What hobbies have started billion dollar companies?
The great plan of Jeff Bezos
He reached the minimum weight for inclusion in the football team with difficulty. “I didn't expect him to prevail there,” remembers his mother Jackie. Only two weeks later he was already the team captain. Not because he ran particularly fast or threw more precisely than his teammates. But because he was the only one who could remember the routes of the various moves. Not only are their own paths, but also those of all players.
The football player from then is now 52 years old. Physically still a lightweight, but economically he is highly successful as the head of what is probably the most dynamic company in the world: Jeff Bezos, the tireless founder of the online retailer Amazon, has a fortune of around 65 billion dollars, but has also trimmed his company for 22 years daily after the foundation to new top performance. He now has his own robots, airplanes and soon also drones transport his goods to his 300 million customers, invests many millions of dollars in artificial intelligence and the Internet of Things, produces his own television series and, in between, also expands to Australia. And when other corporate executives in his class play golf or climb mountains in their little free time, Bezos shoots rockets into space, invests in internet companies and saves a traditional newspaper at the same time.
His recipe for success sounds pretty simple: He's following a plan. Often over many years, sometimes decades, he works meticulously towards his goals and does not allow anyone to disturb him. “I've found that it takes five to seven years for a seed to bring significant financial benefits to our company. I don't know any reason why it should be like this, but most of the time it is, ”explains Bezos. During this time he will not let anything or anyone dissuade him from his plan. Least of all by the stockbrokers, who first criticized his strategy of cheap financing with the help of retained earnings and later did not understand his entry into cloud computing.
Today, exactly these two decisions form the backbone of the group: Amazon has a world market share of 45 percent in the cloud business, will generate around ten billion dollars in sales this year and is also highly profitable. Bezos sees the business still at the beginning, because the next big growth area, the Internet of Things, is already firmly in his sights. The Google / Alphabet subsidiary Nest uses AWS and Tata Motors monitors 2500 trucks on the roads in India in real time with the help of the Amazon cloud. “The entire Industrial Internet of Things is exploding right now. Every manufacturer links their machines to the Internet. We see enormous efficiency advantages, ”said Cloud boss Werner Vogels.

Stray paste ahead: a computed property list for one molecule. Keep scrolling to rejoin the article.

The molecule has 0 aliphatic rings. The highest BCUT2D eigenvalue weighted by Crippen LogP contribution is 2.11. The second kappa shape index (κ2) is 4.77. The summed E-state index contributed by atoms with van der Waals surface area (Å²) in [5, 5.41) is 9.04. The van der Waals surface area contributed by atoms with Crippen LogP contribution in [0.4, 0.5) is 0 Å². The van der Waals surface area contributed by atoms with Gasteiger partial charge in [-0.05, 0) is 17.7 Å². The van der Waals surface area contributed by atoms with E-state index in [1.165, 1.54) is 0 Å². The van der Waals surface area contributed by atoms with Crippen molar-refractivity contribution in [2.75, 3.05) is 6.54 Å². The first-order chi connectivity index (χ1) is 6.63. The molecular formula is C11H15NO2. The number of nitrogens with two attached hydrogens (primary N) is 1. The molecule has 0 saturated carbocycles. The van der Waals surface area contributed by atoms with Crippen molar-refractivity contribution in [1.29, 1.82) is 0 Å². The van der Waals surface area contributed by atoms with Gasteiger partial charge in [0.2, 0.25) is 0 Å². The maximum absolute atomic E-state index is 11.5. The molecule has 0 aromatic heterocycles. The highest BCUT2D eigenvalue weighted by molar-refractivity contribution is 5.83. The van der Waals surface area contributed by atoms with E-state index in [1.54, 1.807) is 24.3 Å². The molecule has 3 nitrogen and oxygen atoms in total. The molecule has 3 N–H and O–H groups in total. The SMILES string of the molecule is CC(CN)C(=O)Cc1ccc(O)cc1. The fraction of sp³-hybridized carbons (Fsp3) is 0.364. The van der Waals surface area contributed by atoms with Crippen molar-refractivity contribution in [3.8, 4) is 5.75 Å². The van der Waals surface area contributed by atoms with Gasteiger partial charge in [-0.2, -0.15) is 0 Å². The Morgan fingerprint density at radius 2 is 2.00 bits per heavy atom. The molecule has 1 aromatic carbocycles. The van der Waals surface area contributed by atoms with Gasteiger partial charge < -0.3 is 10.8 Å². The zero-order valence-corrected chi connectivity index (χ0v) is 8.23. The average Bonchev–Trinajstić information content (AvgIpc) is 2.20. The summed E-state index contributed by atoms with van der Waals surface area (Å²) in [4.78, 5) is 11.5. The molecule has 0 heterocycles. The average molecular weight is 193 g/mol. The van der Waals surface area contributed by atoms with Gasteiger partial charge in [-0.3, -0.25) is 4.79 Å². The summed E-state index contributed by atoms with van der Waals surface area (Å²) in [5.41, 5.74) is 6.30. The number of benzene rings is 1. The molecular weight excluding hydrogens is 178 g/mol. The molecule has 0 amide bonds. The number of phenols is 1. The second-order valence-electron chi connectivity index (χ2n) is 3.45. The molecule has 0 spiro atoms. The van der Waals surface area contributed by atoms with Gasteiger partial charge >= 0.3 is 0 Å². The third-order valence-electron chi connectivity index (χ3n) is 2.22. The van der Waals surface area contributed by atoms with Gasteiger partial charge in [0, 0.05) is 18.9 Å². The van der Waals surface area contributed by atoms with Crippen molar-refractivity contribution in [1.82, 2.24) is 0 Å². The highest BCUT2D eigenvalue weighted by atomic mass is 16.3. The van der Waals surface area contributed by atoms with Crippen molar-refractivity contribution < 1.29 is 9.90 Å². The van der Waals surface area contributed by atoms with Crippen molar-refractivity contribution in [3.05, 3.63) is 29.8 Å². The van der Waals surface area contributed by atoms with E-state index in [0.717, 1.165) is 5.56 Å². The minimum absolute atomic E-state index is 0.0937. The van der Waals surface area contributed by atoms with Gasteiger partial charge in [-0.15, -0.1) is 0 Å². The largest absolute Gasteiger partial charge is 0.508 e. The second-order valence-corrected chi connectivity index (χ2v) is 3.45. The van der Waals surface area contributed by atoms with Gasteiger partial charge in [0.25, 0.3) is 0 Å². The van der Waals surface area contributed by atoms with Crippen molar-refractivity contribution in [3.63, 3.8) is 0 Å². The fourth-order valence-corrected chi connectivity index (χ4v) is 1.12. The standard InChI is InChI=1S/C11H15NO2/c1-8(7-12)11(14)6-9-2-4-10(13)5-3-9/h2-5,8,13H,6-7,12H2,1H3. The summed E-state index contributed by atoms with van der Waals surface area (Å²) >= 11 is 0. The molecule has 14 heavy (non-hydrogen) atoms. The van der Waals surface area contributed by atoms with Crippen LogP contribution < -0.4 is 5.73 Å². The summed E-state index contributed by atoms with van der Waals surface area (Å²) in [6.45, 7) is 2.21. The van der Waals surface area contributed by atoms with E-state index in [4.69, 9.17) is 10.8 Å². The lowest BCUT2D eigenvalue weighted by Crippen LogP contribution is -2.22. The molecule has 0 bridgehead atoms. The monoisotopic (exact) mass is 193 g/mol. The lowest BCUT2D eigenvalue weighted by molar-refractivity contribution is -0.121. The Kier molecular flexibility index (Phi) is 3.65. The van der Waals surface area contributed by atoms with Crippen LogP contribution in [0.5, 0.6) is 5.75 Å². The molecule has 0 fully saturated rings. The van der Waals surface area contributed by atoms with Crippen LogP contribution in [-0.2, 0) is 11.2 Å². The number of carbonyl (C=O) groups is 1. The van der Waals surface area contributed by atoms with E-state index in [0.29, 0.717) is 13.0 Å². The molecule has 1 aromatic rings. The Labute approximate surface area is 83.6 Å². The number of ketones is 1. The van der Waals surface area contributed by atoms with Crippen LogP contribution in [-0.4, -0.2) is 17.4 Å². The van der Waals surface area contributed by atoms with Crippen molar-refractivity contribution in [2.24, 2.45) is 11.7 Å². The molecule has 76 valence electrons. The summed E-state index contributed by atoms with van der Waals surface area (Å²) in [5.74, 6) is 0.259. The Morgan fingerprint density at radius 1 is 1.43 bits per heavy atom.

Great opportunities in the Internet of Things
Bezos invests the profit that Vogels generates in the expansion of his trading business in order to further outrun the competition. Because he is far from the end of his plans. Bezos is building one logistics center after another. In the USA it can now supply almost half the population within half an hour.
In Germany, one of the most important foreign markets, the construction of three new logistics centers has just been announced - in addition to the nine existing warehouses. The loop is tightening because the goal is the same everywhere: same day delivery, if possible within an hour. Customers don't even have to order on the computer anymore. Amazon Echo is the name of the device that will be in the living room in the future and that will convert voice commands such as “Buy coffee” directly into an order.
World champion of testing
Bezos is considered the world champion of testing: the website or mobile app is changed thousands of times every day in order to get better results. Research shows that the systematic use of experiments of this kind often distinguishes innovators from their less successful competitors. Bezos recognized this early on. “We tried to cut the cost of the experiments so we could do more of them. But if you do thousands and not just a hundred experiments every day, you can increase the number of innovations dramatically, ”says Bezos, revealing one of his secrets to success.
However, experiments often go wrong. Like the Fire Phone that nobody wanted. No problem for Bezos; Setbacks are part of it. “I wasted billions of dollars on Amazon. But my job is to encourage people to be bold. And when you make bold bets, it leads to experimentation. Experiments are inherent in failure, ”explains the father of four, who is married to the award-winning writer MacKenzie Bezos.
"Will I regret not having been there when the internet went off?"
That he likes risks became apparent as early as 1994 when he founded Amazon. At the time, at the age of 30, he had worked his way up to a management position as an investment banker on Wall Street. At the time he read an article that predicted the Internet would grow by 2300 percent a year. Bezos couldn't let go of the number. “When I'm 80,” he asked himself, “will I regret leaving Wall Street? No. But will I regret not having been there when the internet went off? Yes". So he wrote down a list of 20 products that could potentially be sold on the Internet.
In the end, the choice fell on books, mainly because there were so many of them. No bookstore could have all of the books in its inventory. But that's not a problem on the Internet. He set up the database in a garage in Seattle; ironically, he negotiated with suppliers in the nearby bookstore owned by Barnes & Nobles, one of its main competitors. In July 1995, the self-proclaimed “Biggest Bookstore in the World” went live. The goal was later expanded to become the “largest department store in the world”. He has achieved the first goal; it is not far from the second. Even the dot-com crash in 2001 or a helicopter crash in 2003 couldn't stop him.